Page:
Episode 0 – Battling the Beast

Here we go! Episode zero of our new podcast, The History of Literature, right here on jackewilson.com. Let me know what you think!


Introducing the wildly unqualified host, Jacke Wilson.


4 thoughts on “Episode 0 – Battling the Beast

  1. I do love printed literature, but I love that my ipad can hold such a large library. My bible is even on the ipad. Literature may be transmitted differently, but it will continue in popularity.


    1. Hmmm, I’m not so sure I’m making the same point – I would count e-books as literature too. I’m worried people have a shrinking need to get their intellectual nourishment from great works in any format. Then again, I count the Bible as literature (it’s the next one on our list), and that shows no signs of slowing down… Score one for literature!


      1. I would be interested in the basis for the idea that literature is dying. I read everything, good and bad. There isn’t enough time in the world to read everything. I know others who haven’t read any classic literature since their school days. But I am not sure this is a real change.


  2. I’ll be logging onto the usual suspects — Spotify, Sticher, Google Podcasts, iTunes et al. — and leave rating and reviews, though having only listened to the Intro, this is, as usual, a bit daunting. Last week, I had begun a podcast on English literature, but though it was a Librivox recording, the reading was so monotone and mechanical that even my Google Assistant would have been able to spice it up with the human touch.

    It was therefore a pleasant surprise of sorts when, even before I could know if this podcast would interest me thematically, the narrator had a much more engaging voice and style, and was willing and able to introduce his personal, subjective views with adequate doses of self-deprecation.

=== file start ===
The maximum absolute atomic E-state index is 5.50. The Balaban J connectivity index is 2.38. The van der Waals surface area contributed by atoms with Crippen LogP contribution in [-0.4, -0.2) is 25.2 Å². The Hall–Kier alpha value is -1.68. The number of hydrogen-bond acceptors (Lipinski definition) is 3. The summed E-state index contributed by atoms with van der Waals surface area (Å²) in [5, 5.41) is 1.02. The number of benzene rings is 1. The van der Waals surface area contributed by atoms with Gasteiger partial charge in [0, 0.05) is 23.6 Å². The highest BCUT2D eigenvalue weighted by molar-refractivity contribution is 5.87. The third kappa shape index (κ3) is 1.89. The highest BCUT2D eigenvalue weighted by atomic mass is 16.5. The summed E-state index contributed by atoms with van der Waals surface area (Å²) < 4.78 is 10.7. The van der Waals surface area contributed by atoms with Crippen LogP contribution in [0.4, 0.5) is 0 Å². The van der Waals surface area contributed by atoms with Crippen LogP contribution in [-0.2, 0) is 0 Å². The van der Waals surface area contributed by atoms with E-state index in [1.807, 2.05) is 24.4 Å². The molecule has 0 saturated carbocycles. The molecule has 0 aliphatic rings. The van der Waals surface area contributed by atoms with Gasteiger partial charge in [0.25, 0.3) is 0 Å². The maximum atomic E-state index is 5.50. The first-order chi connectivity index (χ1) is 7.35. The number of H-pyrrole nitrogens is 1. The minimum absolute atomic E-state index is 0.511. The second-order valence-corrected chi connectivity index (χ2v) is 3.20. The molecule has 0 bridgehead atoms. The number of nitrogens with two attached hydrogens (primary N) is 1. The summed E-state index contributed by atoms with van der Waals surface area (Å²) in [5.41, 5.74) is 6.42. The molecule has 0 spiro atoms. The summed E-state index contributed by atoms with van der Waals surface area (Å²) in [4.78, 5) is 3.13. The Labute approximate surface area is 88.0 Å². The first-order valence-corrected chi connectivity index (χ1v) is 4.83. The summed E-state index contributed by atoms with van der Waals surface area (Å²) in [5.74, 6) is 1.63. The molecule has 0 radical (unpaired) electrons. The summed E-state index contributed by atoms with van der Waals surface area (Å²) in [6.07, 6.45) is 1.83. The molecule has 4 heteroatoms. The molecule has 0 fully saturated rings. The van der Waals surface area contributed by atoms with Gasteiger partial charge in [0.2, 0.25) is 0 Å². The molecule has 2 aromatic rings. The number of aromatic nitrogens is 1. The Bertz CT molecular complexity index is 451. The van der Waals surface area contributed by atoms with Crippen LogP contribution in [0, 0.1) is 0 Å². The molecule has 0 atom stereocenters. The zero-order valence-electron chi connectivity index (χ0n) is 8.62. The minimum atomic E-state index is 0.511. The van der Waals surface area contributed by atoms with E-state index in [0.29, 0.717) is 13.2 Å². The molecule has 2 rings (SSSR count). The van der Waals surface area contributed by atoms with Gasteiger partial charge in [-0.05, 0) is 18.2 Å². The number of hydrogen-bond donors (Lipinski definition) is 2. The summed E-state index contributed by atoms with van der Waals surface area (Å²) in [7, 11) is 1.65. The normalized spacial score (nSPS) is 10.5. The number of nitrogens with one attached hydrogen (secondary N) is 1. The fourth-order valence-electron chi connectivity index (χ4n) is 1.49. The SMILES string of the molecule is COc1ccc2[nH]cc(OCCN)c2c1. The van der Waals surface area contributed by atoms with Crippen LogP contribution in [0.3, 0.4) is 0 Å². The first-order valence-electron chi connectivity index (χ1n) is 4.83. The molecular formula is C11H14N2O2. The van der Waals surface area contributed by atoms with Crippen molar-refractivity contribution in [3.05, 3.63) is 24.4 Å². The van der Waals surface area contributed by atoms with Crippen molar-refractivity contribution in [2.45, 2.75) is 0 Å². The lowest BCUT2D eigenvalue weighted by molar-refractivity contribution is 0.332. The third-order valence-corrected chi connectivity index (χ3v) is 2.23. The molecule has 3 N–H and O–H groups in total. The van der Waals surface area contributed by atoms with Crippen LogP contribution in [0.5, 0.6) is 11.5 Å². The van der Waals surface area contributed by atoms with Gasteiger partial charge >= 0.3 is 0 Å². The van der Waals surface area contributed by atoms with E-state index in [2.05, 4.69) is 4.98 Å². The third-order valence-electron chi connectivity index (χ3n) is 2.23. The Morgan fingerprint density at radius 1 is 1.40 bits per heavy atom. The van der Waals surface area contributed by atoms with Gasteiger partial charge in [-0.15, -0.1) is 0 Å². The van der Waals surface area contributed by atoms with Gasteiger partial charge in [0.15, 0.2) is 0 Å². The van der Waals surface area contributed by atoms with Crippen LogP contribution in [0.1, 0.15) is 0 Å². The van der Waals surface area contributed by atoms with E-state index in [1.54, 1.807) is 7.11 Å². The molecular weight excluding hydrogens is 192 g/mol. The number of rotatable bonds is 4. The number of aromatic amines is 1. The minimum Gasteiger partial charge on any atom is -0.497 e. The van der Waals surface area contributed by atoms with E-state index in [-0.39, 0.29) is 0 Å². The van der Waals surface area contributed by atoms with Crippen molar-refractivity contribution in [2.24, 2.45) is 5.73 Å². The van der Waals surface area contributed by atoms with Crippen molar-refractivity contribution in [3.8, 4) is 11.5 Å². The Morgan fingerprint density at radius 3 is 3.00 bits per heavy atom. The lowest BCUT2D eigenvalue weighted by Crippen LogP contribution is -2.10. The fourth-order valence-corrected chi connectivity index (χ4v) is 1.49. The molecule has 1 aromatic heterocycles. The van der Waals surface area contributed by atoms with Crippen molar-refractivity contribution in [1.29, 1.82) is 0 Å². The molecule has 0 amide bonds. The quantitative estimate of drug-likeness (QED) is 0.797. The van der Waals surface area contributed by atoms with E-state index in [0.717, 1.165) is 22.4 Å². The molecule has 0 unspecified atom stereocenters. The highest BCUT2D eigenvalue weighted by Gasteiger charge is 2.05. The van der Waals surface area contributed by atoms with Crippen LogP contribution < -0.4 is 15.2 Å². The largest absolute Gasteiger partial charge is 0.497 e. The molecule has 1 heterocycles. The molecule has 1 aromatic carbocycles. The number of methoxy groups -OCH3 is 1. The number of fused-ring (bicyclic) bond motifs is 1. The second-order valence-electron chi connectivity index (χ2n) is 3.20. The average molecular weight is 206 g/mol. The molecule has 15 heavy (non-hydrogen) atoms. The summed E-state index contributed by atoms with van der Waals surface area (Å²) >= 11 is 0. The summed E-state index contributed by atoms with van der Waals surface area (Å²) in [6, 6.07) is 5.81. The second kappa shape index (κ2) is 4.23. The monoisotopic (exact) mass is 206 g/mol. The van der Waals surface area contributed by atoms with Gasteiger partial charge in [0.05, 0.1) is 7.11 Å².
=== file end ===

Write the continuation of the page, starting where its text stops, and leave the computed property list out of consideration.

The underlying motivation for this podcast is the question: Is literature dead?

    On a good day, I would respond “no”, literature, even art and culture as a whole, have always been elitist, and literature is hardly any different, considering that we managed to reach a very modest 50% literacy rate only well after 1800.

    On a bad day, I would wholeheartedly agree, pointing out that our hedonistic, self-centred entertainment culture has made an “art” only of delving deep into mediocrity when attempting to reach the lowest common denominator — read: the largest customer base — in what passes for art today: popular music, television and film — computer gaming has not quite reached the faux-art status but give it time. 150 years ago, girls were throwing their panties at Liszt, not some boy band grown in the petri dishes of Sony Music.

    At this point, I have high hopes for this podcast … and nothing left to do but give it a tentative 5-star rating, deducting stars — or not — as we delve into the episodes.


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